Project

Glass I

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Glass I video

Glass column prototypes

Research team: John Klein, Michael Stern, Markus Kayser, Chikara Inamura, Giorgia Franchin, Shreya Dave, Daniel Lizardo, Peter Houk. Prof. Neri Oxman

Year: 2015

Location: MIT Media Lab, 2015, Cambridge, MA

Platform: Glass 3D Printing

Optically transparent and structurally sound, glass has played a significant role in the evolution of product and architectural design across scales, disciplines, and ages.

Position

Ancient yet modern, enclosing yet invisible, glass was first created in Mesopotamia and Ancient Egypt 4,500 years ago. Precise recipes for its production - the chemistry and techniques - often remain closely guarded secrets. Glass can be molded, formed, blown, plated or sintered; its formal qualities are closely tied to techniques used for its formation.

From the discovery of core-forming process for bead-making in ancient Egypt, through the invention of the metal blow pipe during Roman times, to the modern industrial Pilkington process for making large-scale flat glass; each new breakthrough in glass technology occurred as a result of prolonged experimentation and ingenuity, and has given rise to a new universe of possibilities for uses of the material.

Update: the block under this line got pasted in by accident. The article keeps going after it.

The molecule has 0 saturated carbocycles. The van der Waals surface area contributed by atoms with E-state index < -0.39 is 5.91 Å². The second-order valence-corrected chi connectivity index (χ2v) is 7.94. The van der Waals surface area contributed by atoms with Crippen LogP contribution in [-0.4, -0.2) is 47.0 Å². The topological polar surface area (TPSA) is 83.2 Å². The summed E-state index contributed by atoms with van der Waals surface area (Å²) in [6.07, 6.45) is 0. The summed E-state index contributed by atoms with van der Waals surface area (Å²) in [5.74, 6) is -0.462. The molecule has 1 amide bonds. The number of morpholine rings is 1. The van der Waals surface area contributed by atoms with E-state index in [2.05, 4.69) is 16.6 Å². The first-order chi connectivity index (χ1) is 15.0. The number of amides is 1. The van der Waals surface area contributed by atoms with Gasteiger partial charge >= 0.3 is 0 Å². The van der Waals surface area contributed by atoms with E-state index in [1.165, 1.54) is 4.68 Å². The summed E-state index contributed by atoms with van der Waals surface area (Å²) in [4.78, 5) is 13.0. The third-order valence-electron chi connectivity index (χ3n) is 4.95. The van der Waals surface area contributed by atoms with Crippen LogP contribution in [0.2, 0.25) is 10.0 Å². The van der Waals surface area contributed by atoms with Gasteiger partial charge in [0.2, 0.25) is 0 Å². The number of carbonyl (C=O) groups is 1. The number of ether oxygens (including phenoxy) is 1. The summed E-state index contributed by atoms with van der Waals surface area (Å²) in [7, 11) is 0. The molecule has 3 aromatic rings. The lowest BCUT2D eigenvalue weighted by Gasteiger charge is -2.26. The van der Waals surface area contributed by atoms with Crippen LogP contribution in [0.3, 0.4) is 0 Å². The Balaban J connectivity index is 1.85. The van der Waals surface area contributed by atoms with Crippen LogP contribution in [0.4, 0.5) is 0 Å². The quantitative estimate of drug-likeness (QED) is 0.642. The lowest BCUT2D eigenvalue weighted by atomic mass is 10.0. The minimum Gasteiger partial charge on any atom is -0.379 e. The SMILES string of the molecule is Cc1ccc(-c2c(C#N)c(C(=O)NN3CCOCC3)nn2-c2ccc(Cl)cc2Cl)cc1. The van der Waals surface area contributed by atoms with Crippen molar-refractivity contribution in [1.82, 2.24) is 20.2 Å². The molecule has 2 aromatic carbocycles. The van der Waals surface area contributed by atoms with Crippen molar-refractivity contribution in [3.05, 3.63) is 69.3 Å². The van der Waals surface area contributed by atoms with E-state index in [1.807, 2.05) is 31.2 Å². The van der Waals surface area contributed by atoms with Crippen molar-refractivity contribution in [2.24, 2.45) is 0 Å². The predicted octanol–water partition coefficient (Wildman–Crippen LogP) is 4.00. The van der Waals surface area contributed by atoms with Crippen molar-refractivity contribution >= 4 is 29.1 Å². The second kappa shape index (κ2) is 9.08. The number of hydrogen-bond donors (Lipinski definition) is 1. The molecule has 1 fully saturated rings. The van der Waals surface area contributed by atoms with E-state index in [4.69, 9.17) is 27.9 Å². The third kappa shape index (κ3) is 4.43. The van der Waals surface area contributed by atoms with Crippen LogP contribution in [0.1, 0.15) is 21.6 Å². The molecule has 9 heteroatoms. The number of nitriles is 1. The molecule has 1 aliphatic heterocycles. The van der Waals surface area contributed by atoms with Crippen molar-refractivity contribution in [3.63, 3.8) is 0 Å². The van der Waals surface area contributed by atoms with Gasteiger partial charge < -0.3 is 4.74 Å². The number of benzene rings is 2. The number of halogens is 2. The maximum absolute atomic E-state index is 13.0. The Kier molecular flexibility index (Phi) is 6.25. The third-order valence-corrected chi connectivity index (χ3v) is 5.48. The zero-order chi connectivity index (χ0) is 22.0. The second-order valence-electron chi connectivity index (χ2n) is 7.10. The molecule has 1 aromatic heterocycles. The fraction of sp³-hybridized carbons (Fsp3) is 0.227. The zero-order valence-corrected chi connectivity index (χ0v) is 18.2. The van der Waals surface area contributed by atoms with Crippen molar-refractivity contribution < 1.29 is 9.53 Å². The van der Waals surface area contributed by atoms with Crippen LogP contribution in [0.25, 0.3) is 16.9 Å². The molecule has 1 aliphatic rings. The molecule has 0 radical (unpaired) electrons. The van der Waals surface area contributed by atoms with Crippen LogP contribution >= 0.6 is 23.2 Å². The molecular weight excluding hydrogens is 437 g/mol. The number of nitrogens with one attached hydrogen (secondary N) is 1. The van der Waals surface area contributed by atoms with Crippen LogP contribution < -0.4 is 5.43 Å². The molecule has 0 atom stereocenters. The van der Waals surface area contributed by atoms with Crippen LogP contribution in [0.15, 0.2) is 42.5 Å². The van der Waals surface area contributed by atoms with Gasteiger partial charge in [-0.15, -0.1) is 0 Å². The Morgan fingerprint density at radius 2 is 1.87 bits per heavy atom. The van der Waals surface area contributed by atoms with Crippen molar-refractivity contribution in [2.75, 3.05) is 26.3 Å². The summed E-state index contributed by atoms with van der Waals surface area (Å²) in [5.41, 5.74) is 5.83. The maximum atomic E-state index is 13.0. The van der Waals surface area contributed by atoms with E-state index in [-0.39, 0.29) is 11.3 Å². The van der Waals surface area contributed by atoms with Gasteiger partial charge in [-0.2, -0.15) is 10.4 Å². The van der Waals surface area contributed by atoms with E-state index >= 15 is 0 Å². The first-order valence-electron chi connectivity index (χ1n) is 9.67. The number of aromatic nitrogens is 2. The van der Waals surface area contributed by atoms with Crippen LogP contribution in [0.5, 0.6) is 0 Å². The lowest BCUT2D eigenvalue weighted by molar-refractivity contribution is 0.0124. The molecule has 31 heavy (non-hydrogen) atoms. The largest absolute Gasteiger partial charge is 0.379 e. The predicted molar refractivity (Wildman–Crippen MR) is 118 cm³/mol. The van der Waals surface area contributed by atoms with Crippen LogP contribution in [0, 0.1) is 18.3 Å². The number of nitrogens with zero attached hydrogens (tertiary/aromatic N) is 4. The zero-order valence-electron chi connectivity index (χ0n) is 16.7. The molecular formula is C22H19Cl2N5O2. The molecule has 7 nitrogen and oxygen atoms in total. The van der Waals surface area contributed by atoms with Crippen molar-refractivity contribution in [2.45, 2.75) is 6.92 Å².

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Molten glass 3D printed object using the G3DP
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Explores effects of curvature
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Explores changes in concavity/convexity

Process

G3DP is an additive manufacturing platform designed to print optically transparent glass. The tunability enabled by geometrical and optical variation driven by form, transparency and color variation can drive, limit or control light transmission, reflection and refraction, and therefore carries significant implications for all things glass. 

The project synthesizes modern technologies with age-old established glass tools and technologies to produce novel glass structures with numerous potential applications. We unveil a first of its kind optically transparent glass printing process called G3DP.

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Installation of 3D printed glass objects on display at the MIT Media Lab
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When illuminated, the glass objects generated a complex pattern of caustics

Extrusion Temperature in Celsius

1400

The platform is based on a dual heated chamber concept. The upper chamber acts as a Kiln Cartridge while the lower chamber serves to anneal the structures.

The Kiln Cartridge operates at approximately 1900°F and can contain sufficient material to build a single architectural component. The molten material gets funneled through an alumina-zirconia-silica nozzle.

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Caustic patterns of a 3D printed glass structure
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Reflected and refracted light
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Different areas of light and shadow

Credits

Collaborators: Mary Ann Babula, P.T. Brun, Jeremy Flower, Wyss Institute at Harvard University, Rubix Composites, Skutt Kilns, The Glass Art Society, Center for Bits and Atoms, MIT Edgerton Center, MIT Central Machine Shop, MIT Mechanical Engineering Department, MIT Glass Lab, MIT Media Lab

All images and videos courtesy of Neri Oxman and The Mediated Matter Group

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